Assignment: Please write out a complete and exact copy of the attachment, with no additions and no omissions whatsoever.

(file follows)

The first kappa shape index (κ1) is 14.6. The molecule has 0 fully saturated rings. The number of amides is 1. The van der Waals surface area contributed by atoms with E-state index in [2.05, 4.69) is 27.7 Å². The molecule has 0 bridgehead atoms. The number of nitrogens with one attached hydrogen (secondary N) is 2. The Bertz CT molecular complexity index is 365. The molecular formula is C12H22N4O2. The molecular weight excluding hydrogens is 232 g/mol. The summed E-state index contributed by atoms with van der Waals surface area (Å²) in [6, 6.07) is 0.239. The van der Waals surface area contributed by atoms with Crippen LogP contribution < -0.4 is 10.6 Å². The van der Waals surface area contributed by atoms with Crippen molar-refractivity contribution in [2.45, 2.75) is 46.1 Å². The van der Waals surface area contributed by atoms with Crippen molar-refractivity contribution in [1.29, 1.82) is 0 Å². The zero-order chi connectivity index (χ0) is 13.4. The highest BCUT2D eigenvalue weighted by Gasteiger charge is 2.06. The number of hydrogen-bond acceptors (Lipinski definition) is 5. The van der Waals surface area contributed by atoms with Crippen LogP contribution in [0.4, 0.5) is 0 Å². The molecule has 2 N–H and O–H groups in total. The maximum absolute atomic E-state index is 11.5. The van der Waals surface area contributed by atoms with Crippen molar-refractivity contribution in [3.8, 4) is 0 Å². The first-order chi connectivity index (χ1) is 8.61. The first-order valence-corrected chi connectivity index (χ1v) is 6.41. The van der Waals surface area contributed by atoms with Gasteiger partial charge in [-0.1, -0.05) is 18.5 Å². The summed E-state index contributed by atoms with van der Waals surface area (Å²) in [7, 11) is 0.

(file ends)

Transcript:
The first kappa shape index (κ1) is 14.6. The molecule has 0 fully saturated rings. The number of amides is 1. The van der Waals surface area contributed by atoms with E-state index in [2.05, 4.69) is 27.7 Å². The molecule has 0 bridgehead atoms. The number of nitrogens with one attached hydrogen (secondary N) is 2. The Bertz CT molecular complexity index is 365. The molecular formula is C12H22N4O2. The molecular weight excluding hydrogens is 232 g/mol. The summed E-state index contributed by atoms with van der Waals surface area (Å²) in [6, 6.07) is 0.239. The van der Waals surface area contributed by atoms with Crippen LogP contribution < -0.4 is 10.6 Å². The van der Waals surface area contributed by atoms with Crippen molar-refractivity contribution in [2.45, 2.75) is 46.1 Å². The van der Waals surface area contributed by atoms with Crippen molar-refractivity contribution in [1.29, 1.82) is 0 Å². The zero-order chi connectivity index (χ0) is 13.4. The highest BCUT2D eigenvalue weighted by Gasteiger charge is 2.06. The number of hydrogen-bond acceptors (Lipinski definition) is 5. The van der Waals surface area contributed by atoms with Crippen LogP contribution in [0.4, 0.5) is 0 Å². The molecule has 2 N–H and O–H groups in total. The maximum absolute atomic E-state index is 11.5. The van der Waals surface area contributed by atoms with Crippen molar-refractivity contribution in [3.8, 4) is 0 Å². The first-order chi connectivity index (χ1) is 8.61. The first-order valence-corrected chi connectivity index (χ1v) is 6.41. The van der Waals surface area contributed by atoms with Gasteiger partial charge in [-0.1, -0.05) is 18.5 Å². The summed E-state index contributed by atoms with van der Waals surface area (Å²) in [7, 11) is 0.